While not much is known of Thomas Elmer Rowe’s early life, we do know he was born July 23, 1861, in Pennsylvania, and moved with his family to Erie, Colorado, when he was just ten years old. We also know that as a man, Thomas had a profound interest in local government: in 1891, he first tried his hand at local office when he ran for county assessor on the democratic ticket.
During this time (from 1886-1890, specifically), Thomas also served as a county road overseer, which required him to maintain the roads in his district and keep them passable for automobiles (see Levis’ biography and the ‘good roads movement').
Thomas wasn’t only the county assessor and a road overseer, however—he was also perhaps the most successful potato farmer in the area. In the fall of 1903, a massive storm rolled through Weld County, dumping huge amounts of hail and bringing hurricane-force winds. Thomas’ potatoes were one of the few crops in the area to survive the storm, and he made quite a profit from that harvest.
That same year, Thomas was also appointed by the sitting Board of County Commissioners to act as an election judge representing the county’s Democratic Party. In this position, he was responsible for overseeing an orderly voting process in Erie, for every election that should take place during his term of one year.
Before Thomas had a chance to continue his legacy in local government and run for commissioner in 1912, tragedy struck in the summer of 1897 in which Thomas played a central role. Thomas had married a local woman named Barbara, and together they had six children. In early July, Thomas was outside with one of those children, Frank, doing some yardwork. Frank, who was eight years old and exhausted by the work, had crawled atop a load of hay for a nap. Thomas, not knowing that his young son was laying atop the hay, had tossed a heavy monkey wrench onto the hay for safe keeping. The wrench hit Frank square in the head, immediately fracturing his skull.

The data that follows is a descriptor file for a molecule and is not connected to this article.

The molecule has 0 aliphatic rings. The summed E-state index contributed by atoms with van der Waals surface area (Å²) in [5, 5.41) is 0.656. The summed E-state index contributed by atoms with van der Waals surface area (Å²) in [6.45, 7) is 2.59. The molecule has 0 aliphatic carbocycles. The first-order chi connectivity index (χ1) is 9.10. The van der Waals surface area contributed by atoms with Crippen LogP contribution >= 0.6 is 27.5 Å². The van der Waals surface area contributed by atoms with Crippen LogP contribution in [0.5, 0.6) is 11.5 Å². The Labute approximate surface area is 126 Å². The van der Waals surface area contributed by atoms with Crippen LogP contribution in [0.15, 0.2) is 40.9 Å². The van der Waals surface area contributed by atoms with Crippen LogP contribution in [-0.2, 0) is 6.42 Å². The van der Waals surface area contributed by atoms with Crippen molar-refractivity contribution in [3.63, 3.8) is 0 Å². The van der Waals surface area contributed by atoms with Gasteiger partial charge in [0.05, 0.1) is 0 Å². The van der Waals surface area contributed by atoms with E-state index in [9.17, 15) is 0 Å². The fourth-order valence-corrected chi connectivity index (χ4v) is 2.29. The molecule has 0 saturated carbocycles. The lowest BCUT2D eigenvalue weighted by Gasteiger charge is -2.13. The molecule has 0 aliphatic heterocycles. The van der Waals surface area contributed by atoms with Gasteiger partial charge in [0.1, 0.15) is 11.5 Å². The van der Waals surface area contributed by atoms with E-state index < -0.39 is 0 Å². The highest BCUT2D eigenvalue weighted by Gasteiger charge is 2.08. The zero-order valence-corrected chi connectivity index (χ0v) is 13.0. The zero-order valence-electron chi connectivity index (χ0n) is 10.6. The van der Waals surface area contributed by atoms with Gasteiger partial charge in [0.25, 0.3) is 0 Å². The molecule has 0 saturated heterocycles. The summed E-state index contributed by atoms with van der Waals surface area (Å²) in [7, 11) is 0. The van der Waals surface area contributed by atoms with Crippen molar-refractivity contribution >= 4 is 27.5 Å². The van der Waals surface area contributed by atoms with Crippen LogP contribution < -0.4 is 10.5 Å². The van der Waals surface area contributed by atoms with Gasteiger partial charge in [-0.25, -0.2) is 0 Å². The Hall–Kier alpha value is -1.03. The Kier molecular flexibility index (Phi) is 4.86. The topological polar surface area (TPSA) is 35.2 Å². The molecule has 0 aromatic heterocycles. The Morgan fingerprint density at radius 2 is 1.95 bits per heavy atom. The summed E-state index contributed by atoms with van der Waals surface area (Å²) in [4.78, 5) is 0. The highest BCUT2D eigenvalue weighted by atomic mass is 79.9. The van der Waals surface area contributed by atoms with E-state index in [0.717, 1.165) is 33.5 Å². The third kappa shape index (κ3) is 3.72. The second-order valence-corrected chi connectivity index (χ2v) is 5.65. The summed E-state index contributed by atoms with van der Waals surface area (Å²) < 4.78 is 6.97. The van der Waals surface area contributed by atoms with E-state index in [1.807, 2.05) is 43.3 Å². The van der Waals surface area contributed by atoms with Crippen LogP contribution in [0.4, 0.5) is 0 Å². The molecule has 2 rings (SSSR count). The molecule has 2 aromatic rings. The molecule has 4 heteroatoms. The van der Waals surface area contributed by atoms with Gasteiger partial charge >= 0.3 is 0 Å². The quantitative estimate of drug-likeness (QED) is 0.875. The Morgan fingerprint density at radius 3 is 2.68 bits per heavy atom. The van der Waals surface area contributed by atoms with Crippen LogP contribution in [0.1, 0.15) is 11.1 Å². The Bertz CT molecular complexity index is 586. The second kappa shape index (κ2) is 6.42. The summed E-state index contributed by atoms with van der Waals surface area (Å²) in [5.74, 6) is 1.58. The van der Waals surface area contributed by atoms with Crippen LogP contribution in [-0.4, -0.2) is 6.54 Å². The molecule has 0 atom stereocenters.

Thomas and Barbara called a surgeon, and when he arrived, he told the worried parents he didn’t think they should fear that Frank had any serious injury. See, surgeons of 1897 relied on what they could see, and being as outwardly the only evidence of Frank’s fractured skull was a small wound on his head, this surgeon determined the wound would heal and Frank would be fine.
For a few days, it seemed the surgeon was right—Frank appeared to be perfectly healthy, and his wounded head appeared to be healing nicely. However, after ten or so days, the parents called for a surgeon again. This time a different surgeon responded and was able to identify that the boy not only had a fractured skull but also evidence of blood poisoning.
This surgeon, equally as limited by his era as the surgeon before, performed trephination on Frank’s skull — a method often used at the time to remove fragments of bone from a fractured skull to facilitate quicker, more even healing. The surgeon used tools to carve a smooth opening in the skull around the fracture, exposing the blood vessels and brain matter below. The idea was that a fracture with smooth edges would heal more quickly.
However, even with the trephination procedure complete, the surgeon confessed to Barbara and Thomas that the odds of Frank recovering were low. Sure enough, the following morning Frank was released from his suffering and died.
It would be 15 years before Thomas would return to public office. In 1812, he was elected to the Weld County Board of Commissioners and soon after was chosen as chair (due largely to his extensive local government background). He served in this role until 1920 (three years after the completion of the courthouse) and afterward served as the director for the Old Colony Building.
Thomas died on July 1, 1934, whilst touring a mine in Central City. Apparently, he had been laughing and conversing with his counterparts when he suddenly suffered a heart attack. Thomas died 100 feet below ground, and his official cause of death read that dramatic changes in altitude caused heart failure. Thomas was buried near his fellow commissioner W.C. Levis in Linn Grove Cemetery.